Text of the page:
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Wednesday
Jun132018

Medical Image of the Week: Pulmonary Amyloidosis in Primary Sjogren’s Syndrome

Figure 1. Thoracic CT scan showing multiple pulmonary nodules and lung cysts. The lung cysts were located apart from the pulmonary nodules.

 

Figure 2. Follow up CT scan in one year revealing worsening of the widespread lung cysts.

 

A 69-year-old woman with past medical history of Sjögren's syndrome presented with pleuritic chest pain and shortness of breath for a month. Review of systems revealed worsening dysphagia and dryness of eyes over the last one year. Physical exam was significant for a palpable left axillary node and mild rhonchi bilaterally in the lower lung bases. Laboratory work was positive for Sjogren’s Syndrome antibodies. Chest x-ray revealed multiple nodules in bilateral lung fields. HRCT showed interlobular septal thickening and multiple cystic areas throughout the lung parenchyma which had progressed over 1 year (Figure 1). Wedge resection and thorough lymph node dissection were performed via video-assisted thoracic surgery (VATS). Biopsy of the lung nodules revealed thickened alveolar septate with acellular eosinophilic homogenous materials, which took up Congo Red stain. Based on these pathological findings, the final diagnosis was - diffuse septal alveolar pulmonary amyloidosis secondary to Sjogren’s Syndrome. bortezomib. However, patient did not want to undergo chemotherapy. She preferred the ‘wait and watch approach’ and wished to be treated with only prednisone, with the intention to switch to azathioprine in future. However, after one year thoracic CT showed worsening of the cysts (Figure 2).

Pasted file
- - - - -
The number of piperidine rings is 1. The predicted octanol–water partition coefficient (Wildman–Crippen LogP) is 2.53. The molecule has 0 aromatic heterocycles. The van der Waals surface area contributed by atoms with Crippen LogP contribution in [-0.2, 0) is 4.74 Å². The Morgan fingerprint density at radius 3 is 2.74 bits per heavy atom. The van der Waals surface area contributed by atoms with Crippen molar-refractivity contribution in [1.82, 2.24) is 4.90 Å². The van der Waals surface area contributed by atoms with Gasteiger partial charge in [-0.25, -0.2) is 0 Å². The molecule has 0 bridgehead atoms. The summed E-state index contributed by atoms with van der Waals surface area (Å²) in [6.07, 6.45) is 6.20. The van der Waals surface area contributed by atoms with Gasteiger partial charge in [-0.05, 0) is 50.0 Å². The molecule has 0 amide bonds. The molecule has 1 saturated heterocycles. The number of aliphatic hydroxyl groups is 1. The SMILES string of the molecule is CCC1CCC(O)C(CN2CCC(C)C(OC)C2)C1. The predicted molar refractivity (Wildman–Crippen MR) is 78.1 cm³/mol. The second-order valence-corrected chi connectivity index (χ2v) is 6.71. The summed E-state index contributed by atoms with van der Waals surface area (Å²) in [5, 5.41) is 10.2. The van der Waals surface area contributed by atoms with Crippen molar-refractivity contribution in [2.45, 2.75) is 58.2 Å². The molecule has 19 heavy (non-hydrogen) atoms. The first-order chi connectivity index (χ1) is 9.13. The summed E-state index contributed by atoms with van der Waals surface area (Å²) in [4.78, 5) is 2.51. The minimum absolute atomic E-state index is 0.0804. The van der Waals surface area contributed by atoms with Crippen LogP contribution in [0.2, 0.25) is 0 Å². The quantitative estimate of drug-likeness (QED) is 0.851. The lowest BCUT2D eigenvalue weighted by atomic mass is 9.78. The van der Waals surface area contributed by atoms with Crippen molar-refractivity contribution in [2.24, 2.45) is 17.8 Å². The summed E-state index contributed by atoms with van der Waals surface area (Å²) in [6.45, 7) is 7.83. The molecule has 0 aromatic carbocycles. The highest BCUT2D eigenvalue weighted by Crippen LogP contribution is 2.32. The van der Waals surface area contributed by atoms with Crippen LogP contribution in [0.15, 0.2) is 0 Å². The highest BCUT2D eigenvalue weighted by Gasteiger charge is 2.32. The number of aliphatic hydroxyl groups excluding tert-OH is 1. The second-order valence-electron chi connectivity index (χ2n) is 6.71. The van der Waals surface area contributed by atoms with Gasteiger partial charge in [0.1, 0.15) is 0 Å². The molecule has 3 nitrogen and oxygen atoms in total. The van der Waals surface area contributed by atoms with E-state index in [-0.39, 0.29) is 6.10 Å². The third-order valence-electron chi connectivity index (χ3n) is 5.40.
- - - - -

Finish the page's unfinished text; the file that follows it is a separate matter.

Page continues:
Pulmonary amyloidosis of the lower respiratory tract may represent a significant clinical problem in systemic and organ-limited amyloidosis and can contribute to cardiopulmonary failure. Pulmonary amyloidosis may present as a nodular localized type, diffuse septal alveolar amyloidosis, tracheobronchial amyloidosis and even pleural amyloidosis (1). Each patient requires complete assessment and unequivocal amyloid typing to determine their optimal treatment. Diffuse alveolar-septal amyloidosis is treated according to the underlying systemic amyloidosis, with most chemotherapeutic regimes similar to that of multiple myeloma (2). Patients should be monitored very closely and physicians should frequently asses the efficacy of the chemotherapeutic regime.

Payal Sen, MD and Betty Chang, MDCM, PhD

University of New Mexico

Albuquerque, NM USA

References

  1. Milani P, Basset M, Russo F, Foli A, Palladini G, Merlini G. The lung in amyloidosis. Eur Respir Rev. 2017 Sep 6;26(145). [CrossRef] [PubMed]
  2. Dispenzieri A, Seenithamby K, Lacy MQ, et al. Patients with immunoglobulin light chain amyloidosis undergoing autologous stem cell transplantation have superior outcomes compared with patients with multiple myeloma: a retrospective review from a tertiary referral center. Bone Marrow Transplant. 2013 Oct;48(10):1302-7. [CrossRef] [PubMed]

Cite as: Sen P, Chang B. Medical image of the week: Pulmonary amyloidosis in primary Sjogren’s syndrome. Southwest J Pulm Crit Care. 2018;16(6):336-7. doi: https://doi.org/10.13175/swjpcc072-18 PDF 

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